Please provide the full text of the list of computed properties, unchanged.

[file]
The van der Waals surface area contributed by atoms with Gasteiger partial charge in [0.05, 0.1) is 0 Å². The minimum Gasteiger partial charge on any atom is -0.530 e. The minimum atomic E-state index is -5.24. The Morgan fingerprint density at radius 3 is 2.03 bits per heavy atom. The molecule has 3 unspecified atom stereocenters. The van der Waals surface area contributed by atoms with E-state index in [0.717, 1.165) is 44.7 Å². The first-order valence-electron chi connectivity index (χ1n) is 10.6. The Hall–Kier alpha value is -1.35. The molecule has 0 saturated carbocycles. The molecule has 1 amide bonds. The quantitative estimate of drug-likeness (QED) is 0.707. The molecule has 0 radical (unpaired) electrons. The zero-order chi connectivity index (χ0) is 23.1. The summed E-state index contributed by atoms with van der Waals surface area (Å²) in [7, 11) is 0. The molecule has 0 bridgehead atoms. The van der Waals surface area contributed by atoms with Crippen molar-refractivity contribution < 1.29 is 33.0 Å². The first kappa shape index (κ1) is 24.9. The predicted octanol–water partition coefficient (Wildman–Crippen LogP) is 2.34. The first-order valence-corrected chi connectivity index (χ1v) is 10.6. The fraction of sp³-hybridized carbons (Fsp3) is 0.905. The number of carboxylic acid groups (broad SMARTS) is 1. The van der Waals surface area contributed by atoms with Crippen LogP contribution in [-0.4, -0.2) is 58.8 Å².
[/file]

The van der Waals surface area contributed by atoms with Gasteiger partial charge in [0.05, 0.1) is 0 Å². The minimum Gasteiger partial charge on any atom is -0.530 e. The minimum atomic E-state index is -5.24. The Morgan fingerprint density at radius 3 is 2.03 bits per heavy atom. The molecule has 3 unspecified atom stereocenters. The van der Waals surface area contributed by atoms with E-state index in [0.717, 1.165) is 44.7 Å². The first-order valence-electron chi connectivity index (χ1n) is 10.6. The Hall–Kier alpha value is -1.35. The molecule has 0 saturated carbocycles. The molecule has 1 amide bonds. The quantitative estimate of drug-likeness (QED) is 0.707. The molecule has 0 radical (unpaired) electrons. The zero-order chi connectivity index (χ0) is 23.1. The summed E-state index contributed by atoms with van der Waals surface area (Å²) in [7, 11) is 0. The molecule has 0 bridgehead atoms. The van der Waals surface area contributed by atoms with Crippen molar-refractivity contribution < 1.29 is 33.0 Å². The first kappa shape index (κ1) is 24.9. The predicted octanol–water partition coefficient (Wildman–Crippen LogP) is 2.34. The first-order valence-corrected chi connectivity index (χ1v) is 10.6. The fraction of sp³-hybridized carbons (Fsp3) is 0.905. The number of carboxylic acid groups (broad SMARTS) is 1. The van der Waals surface area contributed by atoms with Crippen LogP contribution in [-0.4, -0.2) is 58.8 Å².